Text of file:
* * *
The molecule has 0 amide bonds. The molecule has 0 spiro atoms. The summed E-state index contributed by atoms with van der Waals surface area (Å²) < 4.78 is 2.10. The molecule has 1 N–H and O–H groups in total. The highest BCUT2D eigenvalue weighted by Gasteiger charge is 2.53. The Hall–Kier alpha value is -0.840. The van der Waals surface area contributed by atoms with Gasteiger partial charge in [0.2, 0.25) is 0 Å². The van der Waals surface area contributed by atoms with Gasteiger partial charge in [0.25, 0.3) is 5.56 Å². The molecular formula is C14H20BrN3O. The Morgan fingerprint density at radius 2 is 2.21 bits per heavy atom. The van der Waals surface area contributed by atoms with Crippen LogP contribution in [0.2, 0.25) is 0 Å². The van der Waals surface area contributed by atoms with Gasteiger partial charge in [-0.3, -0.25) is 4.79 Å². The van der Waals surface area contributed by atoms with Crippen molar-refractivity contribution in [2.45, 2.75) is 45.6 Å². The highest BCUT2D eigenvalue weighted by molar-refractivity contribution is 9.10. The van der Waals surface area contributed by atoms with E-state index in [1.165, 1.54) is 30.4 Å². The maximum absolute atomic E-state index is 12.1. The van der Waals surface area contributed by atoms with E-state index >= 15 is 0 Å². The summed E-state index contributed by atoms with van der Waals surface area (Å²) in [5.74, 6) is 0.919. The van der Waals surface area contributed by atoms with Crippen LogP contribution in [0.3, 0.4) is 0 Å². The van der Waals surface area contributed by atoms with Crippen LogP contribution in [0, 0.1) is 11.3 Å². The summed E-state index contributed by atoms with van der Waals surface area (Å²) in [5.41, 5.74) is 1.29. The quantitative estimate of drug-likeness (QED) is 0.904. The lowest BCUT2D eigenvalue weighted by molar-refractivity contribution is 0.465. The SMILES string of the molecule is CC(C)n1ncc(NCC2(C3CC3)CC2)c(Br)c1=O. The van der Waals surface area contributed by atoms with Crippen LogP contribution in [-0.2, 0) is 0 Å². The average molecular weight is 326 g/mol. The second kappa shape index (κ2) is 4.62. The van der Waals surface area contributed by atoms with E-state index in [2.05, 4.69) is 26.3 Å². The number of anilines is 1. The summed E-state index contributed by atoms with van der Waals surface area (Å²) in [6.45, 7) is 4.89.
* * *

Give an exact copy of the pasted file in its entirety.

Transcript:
The molecule has 0 amide bonds. The molecule has 0 spiro atoms. The summed E-state index contributed by atoms with van der Waals surface area (Å²) < 4.78 is 2.10. The molecule has 1 N–H and O–H groups in total. The highest BCUT2D eigenvalue weighted by Gasteiger charge is 2.53. The Hall–Kier alpha value is -0.840. The van der Waals surface area contributed by atoms with Gasteiger partial charge in [0.2, 0.25) is 0 Å². The van der Waals surface area contributed by atoms with Gasteiger partial charge in [0.25, 0.3) is 5.56 Å². The molecular formula is C14H20BrN3O. The Morgan fingerprint density at radius 2 is 2.21 bits per heavy atom. The van der Waals surface area contributed by atoms with Crippen LogP contribution in [0.2, 0.25) is 0 Å². The van der Waals surface area contributed by atoms with Gasteiger partial charge in [-0.3, -0.25) is 4.79 Å². The van der Waals surface area contributed by atoms with Crippen molar-refractivity contribution in [2.45, 2.75) is 45.6 Å². The highest BCUT2D eigenvalue weighted by molar-refractivity contribution is 9.10. The van der Waals surface area contributed by atoms with E-state index in [1.165, 1.54) is 30.4 Å². The maximum absolute atomic E-state index is 12.1. The van der Waals surface area contributed by atoms with E-state index >= 15 is 0 Å². The summed E-state index contributed by atoms with van der Waals surface area (Å²) in [5.74, 6) is 0.919. The van der Waals surface area contributed by atoms with Crippen LogP contribution in [0.3, 0.4) is 0 Å². The van der Waals surface area contributed by atoms with Crippen LogP contribution in [0, 0.1) is 11.3 Å². The summed E-state index contributed by atoms with van der Waals surface area (Å²) in [5.41, 5.74) is 1.29. The quantitative estimate of drug-likeness (QED) is 0.904. The lowest BCUT2D eigenvalue weighted by molar-refractivity contribution is 0.465. The SMILES string of the molecule is CC(C)n1ncc(NCC2(C3CC3)CC2)c(Br)c1=O. The van der Waals surface area contributed by atoms with Crippen LogP contribution in [-0.2, 0) is 0 Å². The average molecular weight is 326 g/mol. The second kappa shape index (κ2) is 4.62. The van der Waals surface area contributed by atoms with E-state index in [2.05, 4.69) is 26.3 Å². The number of anilines is 1. The summed E-state index contributed by atoms with van der Waals surface area (Å²) in [6.45, 7) is 4.89.